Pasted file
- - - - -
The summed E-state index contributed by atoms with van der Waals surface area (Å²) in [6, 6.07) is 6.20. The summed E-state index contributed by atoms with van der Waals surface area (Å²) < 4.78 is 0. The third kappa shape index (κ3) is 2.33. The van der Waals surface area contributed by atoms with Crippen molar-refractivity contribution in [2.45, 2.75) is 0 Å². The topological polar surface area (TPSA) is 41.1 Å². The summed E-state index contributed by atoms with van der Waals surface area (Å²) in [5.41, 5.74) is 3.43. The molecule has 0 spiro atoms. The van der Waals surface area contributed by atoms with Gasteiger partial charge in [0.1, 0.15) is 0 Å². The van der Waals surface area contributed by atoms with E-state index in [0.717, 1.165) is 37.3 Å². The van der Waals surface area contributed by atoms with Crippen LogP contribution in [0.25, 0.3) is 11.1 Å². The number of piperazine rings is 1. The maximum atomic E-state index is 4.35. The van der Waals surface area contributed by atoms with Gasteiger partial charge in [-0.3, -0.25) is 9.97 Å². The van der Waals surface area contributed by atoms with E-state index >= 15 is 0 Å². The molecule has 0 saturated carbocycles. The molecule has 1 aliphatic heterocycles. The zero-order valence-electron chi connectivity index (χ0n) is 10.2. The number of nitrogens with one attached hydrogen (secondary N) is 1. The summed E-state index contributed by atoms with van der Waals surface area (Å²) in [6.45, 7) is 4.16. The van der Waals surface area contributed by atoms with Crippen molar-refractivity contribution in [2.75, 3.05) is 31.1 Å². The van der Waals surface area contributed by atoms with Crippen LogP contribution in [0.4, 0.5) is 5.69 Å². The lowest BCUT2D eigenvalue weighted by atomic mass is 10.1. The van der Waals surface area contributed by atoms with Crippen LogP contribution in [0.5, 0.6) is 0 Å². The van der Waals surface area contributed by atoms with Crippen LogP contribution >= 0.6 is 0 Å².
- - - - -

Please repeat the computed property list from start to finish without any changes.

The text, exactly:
The summed E-state index contributed by atoms with van der Waals surface area (Å²) in [6, 6.07) is 6.20. The summed E-state index contributed by atoms with van der Waals surface area (Å²) < 4.78 is 0. The third kappa shape index (κ3) is 2.33. The van der Waals surface area contributed by atoms with Crippen molar-refractivity contribution in [2.45, 2.75) is 0 Å². The topological polar surface area (TPSA) is 41.1 Å². The summed E-state index contributed by atoms with van der Waals surface area (Å²) in [5.41, 5.74) is 3.43. The molecule has 0 spiro atoms. The van der Waals surface area contributed by atoms with Gasteiger partial charge in [0.1, 0.15) is 0 Å². The van der Waals surface area contributed by atoms with E-state index in [0.717, 1.165) is 37.3 Å². The van der Waals surface area contributed by atoms with Crippen LogP contribution in [0.25, 0.3) is 11.1 Å². The number of piperazine rings is 1. The maximum atomic E-state index is 4.35. The van der Waals surface area contributed by atoms with Gasteiger partial charge in [-0.3, -0.25) is 9.97 Å². The van der Waals surface area contributed by atoms with E-state index >= 15 is 0 Å². The molecule has 0 saturated carbocycles. The molecule has 1 aliphatic heterocycles. The zero-order valence-electron chi connectivity index (χ0n) is 10.2. The number of nitrogens with one attached hydrogen (secondary N) is 1. The summed E-state index contributed by atoms with van der Waals surface area (Å²) in [6.45, 7) is 4.16. The van der Waals surface area contributed by atoms with Crippen molar-refractivity contribution in [2.75, 3.05) is 31.1 Å². The van der Waals surface area contributed by atoms with Crippen LogP contribution in [0.4, 0.5) is 5.69 Å². The lowest BCUT2D eigenvalue weighted by atomic mass is 10.1. The van der Waals surface area contributed by atoms with Crippen LogP contribution in [0.5, 0.6) is 0 Å². The van der Waals surface area contributed by atoms with Crippen LogP contribution >= 0.6 is 0 Å².